Authors of a study published in Diabetes and Endocrinology reviewed data from 172 randomized controlled trials and 290 prospective cohort studies to determine if low vitamin D levels [i.e., 25(OH)D] were causally related or consequentially related to ill health. Most of the studies revealed a strong inverse relationship between vitamin D levels and lipids, cardiovascular disease, glucose metabolism disorders, inflammation and all-cause mortality. Low vitamin D levels, based on this data set, were a marker of ill health and the authors suggested that inflammatory processes involved in these disease states may have led to the low vitamin D levels.
In the December 2013 issue of the Journal of Clinical Endocrinology and Metabolism a large prospective review of a cohort study with 9949 subjects aged 50 to 74 years (59% women, 41% men) looked at vitamin D levels [i.e., 25(OH)D] collected at baseline, five, and eight years. Most prior studies evaluating the relationship between cardiovascular risk and vitamin D looked at a single measurement of vitamin D. There was a mean follow-up of 9.2 years in this study which looked at cardiovascular disease (CVD), coronary heart disease (CHD), and stroke endpoints. According to authors Drs. Laura Perna and Ben Schottker, even though the results confirmed about a 27% increase in cardiovascular disease (CVD) risk in subjects with vitamin D deficiency, the data revealed “that the risk is much stronger (and possibly confined to) fatal CVD events.” The authors suggested that the stronger association between low vitamin D levels and CVD mortality may be related to “more severe events.”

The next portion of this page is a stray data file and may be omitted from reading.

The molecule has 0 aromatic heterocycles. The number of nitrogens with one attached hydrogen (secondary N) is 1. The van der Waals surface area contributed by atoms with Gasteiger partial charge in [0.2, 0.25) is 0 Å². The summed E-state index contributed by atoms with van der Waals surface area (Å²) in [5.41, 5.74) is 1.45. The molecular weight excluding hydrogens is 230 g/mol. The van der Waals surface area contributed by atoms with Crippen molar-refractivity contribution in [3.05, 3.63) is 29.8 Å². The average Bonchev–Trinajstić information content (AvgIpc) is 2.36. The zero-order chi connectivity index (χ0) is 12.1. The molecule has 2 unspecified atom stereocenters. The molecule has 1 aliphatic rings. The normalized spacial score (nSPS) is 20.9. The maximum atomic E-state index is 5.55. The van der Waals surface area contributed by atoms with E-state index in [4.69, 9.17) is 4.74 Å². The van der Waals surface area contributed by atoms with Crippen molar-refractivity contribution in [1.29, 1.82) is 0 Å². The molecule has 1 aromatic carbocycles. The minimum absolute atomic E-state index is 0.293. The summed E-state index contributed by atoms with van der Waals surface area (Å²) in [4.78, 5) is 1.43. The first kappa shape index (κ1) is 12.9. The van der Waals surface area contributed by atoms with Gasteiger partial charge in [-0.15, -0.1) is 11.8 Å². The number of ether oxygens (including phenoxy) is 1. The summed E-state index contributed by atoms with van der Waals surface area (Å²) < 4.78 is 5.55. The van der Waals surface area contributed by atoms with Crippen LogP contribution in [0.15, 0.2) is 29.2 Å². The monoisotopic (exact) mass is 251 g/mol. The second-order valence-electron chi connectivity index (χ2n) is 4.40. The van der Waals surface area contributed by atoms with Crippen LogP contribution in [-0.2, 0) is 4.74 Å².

Autier P, Boniol M, Pizot C, et al. Vitamin D status and ill health: a systematic approach. The Lancent Diab & Endocrin 2014;2:76-89.
Perna L, Schöttker B, Holleczek B, et al. Serum 25-hydroxyvitamin D and incidence of fatal and nonfatal cardiovascular events: a prospective study with repeated measurements. J Clin Endocrin Metab 2013; 98:4908-4915.